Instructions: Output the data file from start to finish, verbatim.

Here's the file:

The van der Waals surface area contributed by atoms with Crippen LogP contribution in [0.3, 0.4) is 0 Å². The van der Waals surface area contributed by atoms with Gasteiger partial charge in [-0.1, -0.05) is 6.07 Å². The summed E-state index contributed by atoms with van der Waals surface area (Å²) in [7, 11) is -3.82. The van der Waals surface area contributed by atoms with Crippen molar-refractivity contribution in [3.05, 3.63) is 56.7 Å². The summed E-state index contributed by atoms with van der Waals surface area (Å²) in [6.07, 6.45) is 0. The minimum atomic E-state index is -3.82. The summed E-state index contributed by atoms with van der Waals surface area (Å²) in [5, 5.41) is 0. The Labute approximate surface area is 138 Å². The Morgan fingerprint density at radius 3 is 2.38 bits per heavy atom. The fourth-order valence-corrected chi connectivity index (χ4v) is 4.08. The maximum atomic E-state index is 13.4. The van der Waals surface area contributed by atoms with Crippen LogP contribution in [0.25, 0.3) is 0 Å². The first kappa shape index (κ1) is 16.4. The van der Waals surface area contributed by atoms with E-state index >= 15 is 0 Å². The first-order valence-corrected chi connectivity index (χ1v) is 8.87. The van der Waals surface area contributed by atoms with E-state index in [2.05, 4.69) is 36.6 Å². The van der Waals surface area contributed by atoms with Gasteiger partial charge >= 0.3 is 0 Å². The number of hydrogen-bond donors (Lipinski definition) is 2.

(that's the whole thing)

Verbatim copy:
The van der Waals surface area contributed by atoms with Crippen LogP contribution in [0.3, 0.4) is 0 Å². The van der Waals surface area contributed by atoms with Gasteiger partial charge in [-0.1, -0.05) is 6.07 Å². The summed E-state index contributed by atoms with van der Waals surface area (Å²) in [7, 11) is -3.82. The van der Waals surface area contributed by atoms with Crippen molar-refractivity contribution in [3.05, 3.63) is 56.7 Å². The summed E-state index contributed by atoms with van der Waals surface area (Å²) in [6.07, 6.45) is 0. The minimum atomic E-state index is -3.82. The summed E-state index contributed by atoms with van der Waals surface area (Å²) in [5, 5.41) is 0. The Labute approximate surface area is 138 Å². The Morgan fingerprint density at radius 3 is 2.38 bits per heavy atom. The fourth-order valence-corrected chi connectivity index (χ4v) is 4.08. The maximum atomic E-state index is 13.4. The van der Waals surface area contributed by atoms with Crippen LogP contribution in [0.25, 0.3) is 0 Å². The first kappa shape index (κ1) is 16.4. The van der Waals surface area contributed by atoms with E-state index >= 15 is 0 Å². The first-order valence-corrected chi connectivity index (χ1v) is 8.87. The van der Waals surface area contributed by atoms with E-state index in [2.05, 4.69) is 36.6 Å². The van der Waals surface area contributed by atoms with Gasteiger partial charge >= 0.3 is 0 Å². The number of hydrogen-bond donors (Lipinski definition) is 2.